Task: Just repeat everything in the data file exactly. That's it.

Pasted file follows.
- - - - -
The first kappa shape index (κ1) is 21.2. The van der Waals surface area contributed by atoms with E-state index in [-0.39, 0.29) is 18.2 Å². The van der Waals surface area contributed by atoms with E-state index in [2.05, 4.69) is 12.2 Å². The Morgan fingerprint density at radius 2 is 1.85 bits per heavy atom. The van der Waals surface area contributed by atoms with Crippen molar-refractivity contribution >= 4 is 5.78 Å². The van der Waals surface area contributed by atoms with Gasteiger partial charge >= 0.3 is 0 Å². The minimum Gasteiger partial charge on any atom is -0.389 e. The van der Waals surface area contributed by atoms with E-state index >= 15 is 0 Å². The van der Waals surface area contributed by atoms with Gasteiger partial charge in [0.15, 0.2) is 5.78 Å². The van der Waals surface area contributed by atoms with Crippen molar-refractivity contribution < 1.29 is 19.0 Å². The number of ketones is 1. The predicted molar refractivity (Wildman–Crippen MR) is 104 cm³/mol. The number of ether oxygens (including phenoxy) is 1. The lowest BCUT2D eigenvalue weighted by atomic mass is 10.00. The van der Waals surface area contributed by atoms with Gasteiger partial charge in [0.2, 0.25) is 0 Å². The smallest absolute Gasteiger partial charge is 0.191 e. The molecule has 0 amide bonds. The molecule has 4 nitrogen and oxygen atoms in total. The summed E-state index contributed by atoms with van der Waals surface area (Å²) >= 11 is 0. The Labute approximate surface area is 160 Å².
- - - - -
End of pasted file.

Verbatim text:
The first kappa shape index (κ1) is 21.2. The van der Waals surface area contributed by atoms with E-state index in [-0.39, 0.29) is 18.2 Å². The van der Waals surface area contributed by atoms with E-state index in [2.05, 4.69) is 12.2 Å². The Morgan fingerprint density at radius 2 is 1.85 bits per heavy atom. The van der Waals surface area contributed by atoms with Crippen molar-refractivity contribution >= 4 is 5.78 Å². The van der Waals surface area contributed by atoms with Gasteiger partial charge >= 0.3 is 0 Å². The minimum Gasteiger partial charge on any atom is -0.389 e. The van der Waals surface area contributed by atoms with E-state index >= 15 is 0 Å². The van der Waals surface area contributed by atoms with Gasteiger partial charge in [0.15, 0.2) is 5.78 Å². The van der Waals surface area contributed by atoms with Crippen molar-refractivity contribution < 1.29 is 19.0 Å². The number of ketones is 1. The predicted molar refractivity (Wildman–Crippen MR) is 104 cm³/mol. The number of ether oxygens (including phenoxy) is 1. The lowest BCUT2D eigenvalue weighted by atomic mass is 10.00. The van der Waals surface area contributed by atoms with Gasteiger partial charge in [0.2, 0.25) is 0 Å². The smallest absolute Gasteiger partial charge is 0.191 e. The molecule has 0 amide bonds. The molecule has 4 nitrogen and oxygen atoms in total. The summed E-state index contributed by atoms with van der Waals surface area (Å²) >= 11 is 0. The Labute approximate surface area is 160 Å².